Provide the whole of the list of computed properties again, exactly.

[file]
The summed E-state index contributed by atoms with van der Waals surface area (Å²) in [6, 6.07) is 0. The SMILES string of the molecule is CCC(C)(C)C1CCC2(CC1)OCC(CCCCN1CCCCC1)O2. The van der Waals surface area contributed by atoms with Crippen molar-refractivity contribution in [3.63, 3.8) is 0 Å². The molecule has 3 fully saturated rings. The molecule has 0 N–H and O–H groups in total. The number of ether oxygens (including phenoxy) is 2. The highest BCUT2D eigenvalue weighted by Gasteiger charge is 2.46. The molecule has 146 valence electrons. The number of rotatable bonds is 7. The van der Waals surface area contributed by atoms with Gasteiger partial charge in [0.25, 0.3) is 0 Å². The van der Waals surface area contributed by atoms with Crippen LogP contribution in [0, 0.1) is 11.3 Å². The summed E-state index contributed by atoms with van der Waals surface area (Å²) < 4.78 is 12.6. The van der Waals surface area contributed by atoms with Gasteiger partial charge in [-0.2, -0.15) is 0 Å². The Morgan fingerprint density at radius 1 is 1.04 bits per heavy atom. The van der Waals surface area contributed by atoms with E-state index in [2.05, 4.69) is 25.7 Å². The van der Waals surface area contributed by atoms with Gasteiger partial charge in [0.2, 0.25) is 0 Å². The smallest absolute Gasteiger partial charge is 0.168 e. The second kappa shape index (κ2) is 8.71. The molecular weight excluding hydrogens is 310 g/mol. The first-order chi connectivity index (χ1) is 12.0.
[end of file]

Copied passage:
The summed E-state index contributed by atoms with van der Waals surface area (Å²) in [6, 6.07) is 0. The SMILES string of the molecule is CCC(C)(C)C1CCC2(CC1)OCC(CCCCN1CCCCC1)O2. The van der Waals surface area contributed by atoms with Crippen molar-refractivity contribution in [3.63, 3.8) is 0 Å². The molecule has 3 fully saturated rings. The molecule has 0 N–H and O–H groups in total. The number of ether oxygens (including phenoxy) is 2. The highest BCUT2D eigenvalue weighted by Gasteiger charge is 2.46. The molecule has 146 valence electrons. The number of rotatable bonds is 7. The van der Waals surface area contributed by atoms with Gasteiger partial charge in [0.25, 0.3) is 0 Å². The van der Waals surface area contributed by atoms with Crippen LogP contribution in [0, 0.1) is 11.3 Å². The summed E-state index contributed by atoms with van der Waals surface area (Å²) < 4.78 is 12.6. The van der Waals surface area contributed by atoms with Gasteiger partial charge in [-0.2, -0.15) is 0 Å². The Morgan fingerprint density at radius 1 is 1.04 bits per heavy atom. The van der Waals surface area contributed by atoms with E-state index in [2.05, 4.69) is 25.7 Å². The van der Waals surface area contributed by atoms with Gasteiger partial charge in [0.2, 0.25) is 0 Å². The smallest absolute Gasteiger partial charge is 0.168 e. The second kappa shape index (κ2) is 8.71. The molecular weight excluding hydrogens is 310 g/mol. The first-order chi connectivity index (χ1) is 12.0.